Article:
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The Mass Media

What to expect from the Boston Bruins this season

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Bianca Oppedisano
Jeremy Swayman, Boston Bruins goaltender. Illustration by Bianca Oppedisano / Mass Media Staff

The past two NHL seasons have been the most bizarre seasons in history due to the huge ruckus COVID has caused. But finally, in 2021, things get back to normal and the Boston Bruins are looking to pose a threat in the Atlantic Division once again.
For the first time in what seems like forever, the Bruins invested serious money in the offseason to address depth scoring. The addition of players like Nick Foligno and Erik Haula should turn what was once one of the weakest third lines in the NHL, into a serious strength. These additions will hopefully soften the blow of David Krejci’s departure. The Bruins also added defenseman, Derek Forbort, and goaltender, Linus Ullmark, to fill in the remaining holes.
So, now with the regular season officially underway, what should we expect from the 2021-2022 Bruins?
If you ask me, the window for a championship is just as large this year as it was back in 2019 when they made it to the finals. The Bruins will return in the same division as the back-to-back champion, Tampa Bay Lightning.  However, Tampa Bay lost some good depth pieces in the offseason, and they just lost their best player in Nikita Kucherov for what looks like a good chunk of the season. It’s safe to say the Lightnings don’t look nearly as indestructible as they have the past two years.
The biggest threat for the Bruins in the Atlantic Division, in my opinion, will be the Florida Panthers. The Panthers have great forward depth in line one through four, a rock-solid defensive core and one of the best goaltending tandems with veteran Sergei Bobrovsky and Spencer Knight. The Panthers have been on the rise for the past few years, and this could be the year they do some serious damage in the Eastern Conference.
I will acknowledge that the Buffalo Sabres have had a great start to the season going 3–0, but based on how they did last year, there is no way they can maintain the current success they are having. The only other threat I see for the Bruins in the Atlantic Division is the Toronto Maple Leafs.  However, even though the Maple Leafs have a highly skilled roster, I just don’t see them getting past the first round of the playoffs.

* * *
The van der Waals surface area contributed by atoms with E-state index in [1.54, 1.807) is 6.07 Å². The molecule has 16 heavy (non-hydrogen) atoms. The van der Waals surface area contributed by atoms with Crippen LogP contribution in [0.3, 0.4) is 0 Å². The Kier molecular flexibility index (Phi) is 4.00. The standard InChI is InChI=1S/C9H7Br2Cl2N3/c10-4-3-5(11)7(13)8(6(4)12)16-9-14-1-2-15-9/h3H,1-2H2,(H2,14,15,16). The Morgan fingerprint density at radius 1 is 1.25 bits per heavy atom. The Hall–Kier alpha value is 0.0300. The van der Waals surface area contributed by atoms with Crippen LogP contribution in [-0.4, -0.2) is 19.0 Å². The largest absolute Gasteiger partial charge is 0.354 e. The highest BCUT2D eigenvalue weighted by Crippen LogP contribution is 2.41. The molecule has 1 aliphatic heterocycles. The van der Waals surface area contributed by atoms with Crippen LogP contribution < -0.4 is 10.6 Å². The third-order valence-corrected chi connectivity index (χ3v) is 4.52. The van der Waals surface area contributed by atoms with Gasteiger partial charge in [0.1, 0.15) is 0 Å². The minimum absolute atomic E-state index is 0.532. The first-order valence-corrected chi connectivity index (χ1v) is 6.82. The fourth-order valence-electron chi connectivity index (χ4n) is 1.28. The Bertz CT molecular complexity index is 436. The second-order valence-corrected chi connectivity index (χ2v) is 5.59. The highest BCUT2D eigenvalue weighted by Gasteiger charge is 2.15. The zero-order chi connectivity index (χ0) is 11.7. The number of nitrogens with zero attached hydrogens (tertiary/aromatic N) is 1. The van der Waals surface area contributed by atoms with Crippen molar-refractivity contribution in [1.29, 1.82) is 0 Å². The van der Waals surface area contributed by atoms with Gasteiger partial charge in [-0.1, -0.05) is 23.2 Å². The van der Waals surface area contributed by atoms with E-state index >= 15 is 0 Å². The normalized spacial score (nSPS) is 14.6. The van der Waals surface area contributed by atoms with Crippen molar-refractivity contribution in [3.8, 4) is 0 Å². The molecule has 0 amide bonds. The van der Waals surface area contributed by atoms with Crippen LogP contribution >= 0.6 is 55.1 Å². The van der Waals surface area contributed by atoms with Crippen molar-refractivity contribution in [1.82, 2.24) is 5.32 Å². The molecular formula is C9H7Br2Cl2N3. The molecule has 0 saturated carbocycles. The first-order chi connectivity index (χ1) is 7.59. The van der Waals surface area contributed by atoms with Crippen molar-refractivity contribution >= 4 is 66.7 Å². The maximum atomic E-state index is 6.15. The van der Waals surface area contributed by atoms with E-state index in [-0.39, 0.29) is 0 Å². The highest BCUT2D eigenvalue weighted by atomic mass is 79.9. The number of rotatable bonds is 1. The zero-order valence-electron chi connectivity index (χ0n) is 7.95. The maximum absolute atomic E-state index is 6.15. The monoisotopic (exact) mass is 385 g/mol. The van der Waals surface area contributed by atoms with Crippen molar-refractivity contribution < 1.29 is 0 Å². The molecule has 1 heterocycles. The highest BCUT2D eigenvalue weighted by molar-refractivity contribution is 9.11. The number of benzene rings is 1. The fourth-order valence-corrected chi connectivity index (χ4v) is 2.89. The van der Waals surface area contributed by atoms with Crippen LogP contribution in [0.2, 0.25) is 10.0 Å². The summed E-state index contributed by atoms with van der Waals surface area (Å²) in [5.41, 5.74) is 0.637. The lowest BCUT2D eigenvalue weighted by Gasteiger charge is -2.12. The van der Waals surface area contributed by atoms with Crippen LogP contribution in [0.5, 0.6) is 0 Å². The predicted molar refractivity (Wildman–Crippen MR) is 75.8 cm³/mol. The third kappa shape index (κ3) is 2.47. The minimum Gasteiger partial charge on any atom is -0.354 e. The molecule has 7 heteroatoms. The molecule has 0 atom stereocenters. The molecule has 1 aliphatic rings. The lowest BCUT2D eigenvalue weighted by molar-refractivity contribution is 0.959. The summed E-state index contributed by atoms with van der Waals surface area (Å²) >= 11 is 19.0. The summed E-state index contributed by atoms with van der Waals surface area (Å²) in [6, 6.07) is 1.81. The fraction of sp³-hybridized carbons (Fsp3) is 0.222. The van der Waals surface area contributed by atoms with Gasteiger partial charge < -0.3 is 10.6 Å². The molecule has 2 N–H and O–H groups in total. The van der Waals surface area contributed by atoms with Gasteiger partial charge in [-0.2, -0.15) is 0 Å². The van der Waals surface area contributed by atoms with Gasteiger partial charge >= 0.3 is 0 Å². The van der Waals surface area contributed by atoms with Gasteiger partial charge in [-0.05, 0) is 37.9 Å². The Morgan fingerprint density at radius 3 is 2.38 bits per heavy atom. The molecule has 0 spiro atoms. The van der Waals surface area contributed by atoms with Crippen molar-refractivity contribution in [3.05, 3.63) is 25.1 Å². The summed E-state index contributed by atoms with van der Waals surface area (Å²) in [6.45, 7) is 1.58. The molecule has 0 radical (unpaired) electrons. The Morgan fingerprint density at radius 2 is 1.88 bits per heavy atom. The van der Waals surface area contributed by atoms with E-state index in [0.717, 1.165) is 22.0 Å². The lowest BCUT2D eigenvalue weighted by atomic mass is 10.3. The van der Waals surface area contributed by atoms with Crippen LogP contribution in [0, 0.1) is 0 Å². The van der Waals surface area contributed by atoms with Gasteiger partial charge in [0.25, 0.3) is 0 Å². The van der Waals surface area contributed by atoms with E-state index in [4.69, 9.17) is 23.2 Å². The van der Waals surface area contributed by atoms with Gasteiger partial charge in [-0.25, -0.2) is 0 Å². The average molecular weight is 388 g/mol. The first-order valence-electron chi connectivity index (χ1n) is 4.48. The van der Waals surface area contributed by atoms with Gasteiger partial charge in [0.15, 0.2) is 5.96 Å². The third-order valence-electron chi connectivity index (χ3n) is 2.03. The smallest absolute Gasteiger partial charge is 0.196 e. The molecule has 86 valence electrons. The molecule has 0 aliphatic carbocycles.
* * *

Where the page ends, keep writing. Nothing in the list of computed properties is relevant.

Although the Bruins’s window for a championship seems like it is wide open this year, there are still some glaring question marks on the roster. First off, with Krejci gone, the second line center position was given to Charlie Coyle, who had arguably the worst season of his career a year ago. Granted, he wasn’t surrounded by great talent a year ago.  However, if he doesn’t turn it around, while centering good players like Taylor Hall and Craig Smith, then there could be a cause for concern.
The other question mark for this team is the goaltending situation. Even though it isn’t necessarily a weakness, the Bruins are going into this season with a relatively unproven goaltender in Ullmark—who last season had a decent year for the lowly Sabres—and a rookie goaltender in Jeremy Swayman. The concerning part of this is the fact that Ullmark is being paid to be the starter, but has been outplayed by Swayman throughout the preseason. If Ullmark can’t get his act together soon, he could potentially find himself on the ninth floor, when or if Tuukka Rask potentially returns in late January.
Like every team, the Bruins will have some unknowns when it comes to their roster. However, if those unknowns can become strengths down the line, then the Bruins can be real threats to win the Stanley Cup this year. If these unknowns don’t get answered, on the other hand, then I wouldn’t be surprised to see the return of Rask and maybe even Krejci by the end of the regular season, as neither of them have shut the door on returning as soon as this year.

About the Contributors
Jonathan Hopkins, Sports Editor
Bianca Oppedisano, Illustrator